In Namibia, the President's Emergency Plan for AIDS Relief supports an innovative community mobilization intervention implemented through the Johns Hopkins University Health Communication Partnership (HCP).
For the first time, different groups of people in Rehoboth, a small town in Namibia, were able to talk frankly about the impact of AIDS in their community. "People never ask us what we feel, what we believe," said one young woman. "For the first time people are listening to us." Another added, "We are usually invisible here. But we all are being hurt by this disease. Now our ideas are being heard."
The U.S. supported the launch of the community mobilization program in 2003 to create social change at the grassroots level by addressing the major behavioral and social factors that are driving the epidemic. The program focuses on treatment and prevention of mother to child transmission sites designated by the Namibian Ministry of Health and Social Services. HCP has helped six communities mobilize and expects to move into 15 additional communities by the end of 2005.
The mobilization process helps participants identify the behavioral causes of HIV in their communities and then develop strategies to eliminate the negative social norms that fuel the epidemic. Communities explore ways to reinforce positive norms to reduce stigma and discrimination.
Community mobilization is a long-term process, beginning with meetings with community and opinion leaders to introduce the method, followed by a baseline household knowledge attitudes and practice survey. Survey results are used at community consultative sessions, which are facilitated by trained community members. Afterwards, discussions within peer groups delineated by age and gender culminate in a plenary meeting where all community members and peer groups come together. Depending on the community structure, either a "Community Action Forum," or similar structure is used to promote the implementation of long-term solutions and programs to address the root causes of HIV/AIDS.
While HCP trains and supports community groups throughout the program, the resulting processes and strategies are created by and unique to each individual community. Networking via the Regional AIDS Coordination Committees, the Regional HIV/AIDS Committee for Education and other community-based organizations allows communities to share their strategies and solutions.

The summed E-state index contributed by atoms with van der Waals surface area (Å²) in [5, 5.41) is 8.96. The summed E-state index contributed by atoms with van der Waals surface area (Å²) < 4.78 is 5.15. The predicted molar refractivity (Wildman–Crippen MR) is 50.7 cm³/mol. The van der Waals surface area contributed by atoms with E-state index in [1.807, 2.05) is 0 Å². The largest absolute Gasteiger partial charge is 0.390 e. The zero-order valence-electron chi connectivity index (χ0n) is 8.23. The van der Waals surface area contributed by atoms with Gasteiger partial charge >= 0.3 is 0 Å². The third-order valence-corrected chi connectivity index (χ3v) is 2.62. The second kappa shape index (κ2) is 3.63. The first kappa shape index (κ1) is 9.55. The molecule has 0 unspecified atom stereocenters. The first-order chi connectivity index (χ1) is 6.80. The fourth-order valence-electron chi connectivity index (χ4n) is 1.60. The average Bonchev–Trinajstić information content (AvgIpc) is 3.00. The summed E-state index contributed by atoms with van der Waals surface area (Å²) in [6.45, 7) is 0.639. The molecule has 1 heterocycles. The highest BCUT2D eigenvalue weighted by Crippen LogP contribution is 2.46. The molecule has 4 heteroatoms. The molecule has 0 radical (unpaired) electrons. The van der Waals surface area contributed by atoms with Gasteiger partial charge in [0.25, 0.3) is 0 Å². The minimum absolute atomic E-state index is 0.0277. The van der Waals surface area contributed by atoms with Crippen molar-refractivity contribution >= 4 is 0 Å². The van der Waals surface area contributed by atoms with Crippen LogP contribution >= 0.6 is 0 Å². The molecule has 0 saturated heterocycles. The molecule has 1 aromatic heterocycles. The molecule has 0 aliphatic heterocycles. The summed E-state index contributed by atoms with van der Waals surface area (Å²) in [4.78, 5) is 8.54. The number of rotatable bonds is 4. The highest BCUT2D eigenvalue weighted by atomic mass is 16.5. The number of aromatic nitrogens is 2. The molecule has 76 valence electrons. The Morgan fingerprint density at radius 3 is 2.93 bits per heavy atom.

Mobilization activities have yielded positive results. A nurse who attended a meeting was shocked to hear how negatively participants viewed the hospital, and promised to relay this feedback to the nurses and doctors. Older women described the situation as the first time they had been included in HIV/AIDS programs. Although they were often surprised by discussions, one said, "Now we know how to be better parents and community advocates."
Overall, community mobilization programs seek to create AIDS-competent communities where people grasp the extent of the HIV/AIDS problem. The power to create necessary change is found within the communities themselves, which have the ability to take action and make a difference in combating HIV/AIDS.
Community participants enthusiastically agree. "We've always been told about HIV and AIDS and how we should think or feel about it, but we've never been asked our side of it," said one participant. "We want to be involved and never knew how before. This project finally lets us do something ourselves. I'm going to do whatever I can to help."
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